MOSCOSO: The failure was in not understanding what Wes Wilson was doing. The failure was that I had learned my rules of what was good art and bad art so well that I had actually imprisoned myself within the rules. Wes had no such problems, because he didn’t go to art school, so he could just respond intuitively to what was going on and what was “in the air.” As a result, he was successful where I was not, because I was trying to fit what he was doing, which was treating the background the same as the foreground, not giving a shit about legibility and lettering. Basically, he and Chet were creating a new form of poster. This was already going on. But he took a step there that was noticeable to me on a particular poster that he did for the Paul Butterfield band. And the fact that I could not successfully do what they were doing. Mouse and Kelley came along right after, did the Zig-Zag poster; knocked my socks off because it was so obvious! After all, we were talking to a bunch of dope smokers! What could be more obvious than a package of Zig-Zag papers? With all of my schooling, I wasn’t getting it. I was trying to make it traditional. I was trying to make the illegible lettering legible. I was trying to make it fit my preconception of what the poster was that I had learned in school, rather than examine what Wes, Mouse and Kelley were doing. So I did that; it took me five months before I did my next poster. I thought the train was gonna leave the station, but I managed to hop on in time, and I did it by reversing all the rules.

GROTH: You made the lettering difficult to read.

MOSCOSO: Exactly. The lettering should be as difficult to read as possible! Use vibrating colors as much as you can, and irritate the eye as much as you can. Hang the viewer up for as long as you can! A week! A month! A year, if you can! An hour will do.

GROTH: Was inverting everything you’d learned disturbing?

MOSCOSO: No! It was exciting! It was liberating, because I knew all the tricks, I was just using them the wrong way! Once I got it, once I reversed everything, I knew the tricks better than anybody, because I had learned the tricks. I had to rewire myself. I rewired myself and then I took off. When it came to picking vibrating colors, I was the best! When it came to reversing figure ground, I was the best.

A Doors Poster. © 1967 Neon Rose (A DBA of Victor Moscoso).

GROTH: Define what you mean by “vibrating colors,” please.

MOSCOSO: Where two colors from the opposite ends of the color scale are at equal intensity, your eye will not be able to tell which one is in front of the other. It’s what Albers called “simultaneous contrast.” They have to be equal, though, in intensity and in value. You see this at Christmastime; they’ll pick red and green for decorations because red and green are on opposite sides of the color scale; you’ll see where there’re colors buzzing at the edges. Now if it was a dark green and a light red, that wouldn’t happen. They have to be of the same value and intensity. At that point your eye cannot distinguish which one is in front and which one is back — you’re really fucking with the limits of your eyesight, of the physical limitations of your optic system. And what you see is this buzz of confusion! Excellent. People have said, “Aww, gee, I really like the way you use florescent colors.” I have never used florescent colors! They’re transparent, and they’re not permanent, and you have to run two colors to get a good coverage with florescents. Unless you’re silk-screening, and even then I’m not sure — probably if you’re silkscreening, you can silkscreen ’em on thick enough — but on offset litho, florescent colors you have to run through twice. Metallic inks, too. I use standard colors; International Printing Inks, I was using at the time, and we were printing on Springhill White Tag, which isn’t really a true white paper. But, because I picked the right vibrating colors — and yes, they’re irritating to the eye — they caught your attention; if you were across the street, you would notice it, whereas you might not notice another poster.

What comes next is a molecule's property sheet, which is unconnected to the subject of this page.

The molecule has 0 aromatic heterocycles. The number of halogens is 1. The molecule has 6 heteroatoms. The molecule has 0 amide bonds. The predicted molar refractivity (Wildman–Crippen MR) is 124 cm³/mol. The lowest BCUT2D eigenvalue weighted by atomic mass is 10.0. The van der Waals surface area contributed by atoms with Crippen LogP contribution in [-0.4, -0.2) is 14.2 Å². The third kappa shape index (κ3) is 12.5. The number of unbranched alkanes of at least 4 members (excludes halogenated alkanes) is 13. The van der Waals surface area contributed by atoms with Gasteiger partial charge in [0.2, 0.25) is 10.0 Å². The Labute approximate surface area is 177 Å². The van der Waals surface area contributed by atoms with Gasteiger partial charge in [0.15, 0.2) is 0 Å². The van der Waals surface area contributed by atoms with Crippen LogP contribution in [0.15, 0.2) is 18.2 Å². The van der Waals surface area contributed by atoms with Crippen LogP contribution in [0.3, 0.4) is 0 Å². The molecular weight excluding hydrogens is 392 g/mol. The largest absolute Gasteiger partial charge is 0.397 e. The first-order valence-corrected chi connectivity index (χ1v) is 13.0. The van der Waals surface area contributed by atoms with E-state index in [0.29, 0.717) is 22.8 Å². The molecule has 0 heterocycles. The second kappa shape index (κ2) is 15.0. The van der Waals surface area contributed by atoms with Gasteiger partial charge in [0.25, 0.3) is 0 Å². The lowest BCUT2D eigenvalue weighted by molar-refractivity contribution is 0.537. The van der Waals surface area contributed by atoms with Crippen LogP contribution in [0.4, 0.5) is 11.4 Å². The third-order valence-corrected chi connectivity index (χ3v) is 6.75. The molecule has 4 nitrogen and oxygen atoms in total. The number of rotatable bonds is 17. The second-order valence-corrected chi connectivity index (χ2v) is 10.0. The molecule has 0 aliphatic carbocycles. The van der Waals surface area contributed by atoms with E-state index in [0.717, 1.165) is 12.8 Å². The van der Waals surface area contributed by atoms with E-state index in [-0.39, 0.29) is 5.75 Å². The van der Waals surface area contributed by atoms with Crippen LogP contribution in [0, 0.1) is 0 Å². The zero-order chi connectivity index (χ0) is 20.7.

And not only that, since we were into “can you read this?,” it helped because it made it more difficult. Not only are you fighting the positive/negative reversal of lettering, on top of that I’d pile on vibrating colors so you’d have to deal with that as well! What happens is the poster becomes a thing of entertainment unto itself! You don’t have to go to the concert. You could spend an hour with the poster! Not that that was the point. The whole point of the poster was the advertisement. It was the only advertisement for the event; no radio, no newsprint, nothing but posters and either flyers or handbills. They were first and foremost advertising art, just like Toulouse-Lautrec’s posters for the Moulin Rouge were advertising art. For Aristide Bruant at his theater — advertising art. And I felt a special kinship for Toulouse-Latrec, because he was highly trained as well. And how does he make it? As a commercial artist, doing advertisements for dance halls. Wow!